Though Zoom first launched its video conferencing software in 2013, that software did not become a fabric of many people’s daily lives until 2020, when a global pandemic was declared and the world suddenly shifted to remote working and virtual learning en masse. Video conferencing apps like Zoom helped people of all ages maintain connections with their families, friends and professional colleagues throughout the pandemic.
In the rush to maintain those connections, security might have been placed on the back burner.
But the Federal Trade Commission urges video conferencing users to implement some basic safety strategies so they can protect their personal information when speaking with their friends, families and coworkers via apps like Zoom.
- Make each conferencing session unique. The FTC notes that some conferencing services allow users to use unique passwords and/or identification numbers for each conferencing session. These features are typically set up by session hosts and can reduce the likelihood of strangers entering meetings and accessing users’ personal information.
“It takes 20 years to build a reputation and few minutes of cyber-incident to
ruin it.” – Stéphane Nappo
If you are not hosting sessions, urge hosts to utilize features that make passwords unique for each session.
- Install conferencing app updates the moment they become available. Updates are typically designed in response to vulnerabilities discovered since the most recent version of a software was made available. Installing updates when they become available is a good way for video conference users to protect themselves against cyber criminals.
- Don’t open invitations you don’t recognize. The FTC notes that hackers are sending emails that mimic video conferencing invitations. When clicking on such invitations, users may unknowingly be downloading malware that can make their computers and personal information vulnerable to cyber criminals. If you receive an unexpected video conferencing invitation, contact the host separately before opening the invite.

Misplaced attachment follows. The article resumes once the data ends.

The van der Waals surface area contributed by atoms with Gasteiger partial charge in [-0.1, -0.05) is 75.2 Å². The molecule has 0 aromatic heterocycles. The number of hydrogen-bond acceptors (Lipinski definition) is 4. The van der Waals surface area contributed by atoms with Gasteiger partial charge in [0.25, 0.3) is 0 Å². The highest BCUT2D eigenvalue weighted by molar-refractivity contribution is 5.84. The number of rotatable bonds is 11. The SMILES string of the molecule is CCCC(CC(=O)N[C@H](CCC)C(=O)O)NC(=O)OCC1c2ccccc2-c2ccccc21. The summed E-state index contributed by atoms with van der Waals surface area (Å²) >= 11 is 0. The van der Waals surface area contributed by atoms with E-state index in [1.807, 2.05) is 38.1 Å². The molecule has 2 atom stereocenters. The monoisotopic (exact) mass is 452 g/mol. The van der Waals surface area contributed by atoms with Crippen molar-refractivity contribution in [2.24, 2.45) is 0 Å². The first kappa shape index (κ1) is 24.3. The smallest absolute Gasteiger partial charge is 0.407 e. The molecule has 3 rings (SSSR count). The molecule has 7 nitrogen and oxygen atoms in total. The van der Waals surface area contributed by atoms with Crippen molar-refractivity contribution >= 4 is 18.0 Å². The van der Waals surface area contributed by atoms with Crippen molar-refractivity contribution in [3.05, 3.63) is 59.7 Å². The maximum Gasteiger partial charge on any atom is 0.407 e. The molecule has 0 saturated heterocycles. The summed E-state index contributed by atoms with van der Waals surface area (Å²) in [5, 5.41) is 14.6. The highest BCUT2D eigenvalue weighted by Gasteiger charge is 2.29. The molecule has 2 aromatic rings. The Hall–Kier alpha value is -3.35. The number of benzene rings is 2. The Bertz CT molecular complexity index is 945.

“The five most efficient cyber defenders are: Anticipation, Education, Detection, Reaction and Resilience. Do remember: “Cybersecurity is much more than
an IT topic.” ― Stéphane Nappo
In addition, hosts can urge users to contact them directly if they receive an invitation but are hesitant to open it.
- Protect your privacy at all times. Before using a video conferencing app, familiarize yourself with its privacy policies to determine how your information will be handled. Some apps may record conferencing sessions, so it’s imperative that users read privacy policies prior to using an app. Video conferencing apps helped people stay in touch during the pandemic. When utilizing such apps, users must prioritize security to avoid being victimized by cyber criminals.
During his 16 years helping SMB’s across the Tri-State area, he found that the majority of business owners are overwhelmed and unsure of how to handle their digital marketing. With this in mind, he developed and created “The Foundation.”
“The Foundation” is a Simple Five-Step Process to help SMB’s reclaim what they love most, time. More time to help others, more time to make money, and more time to grow their business!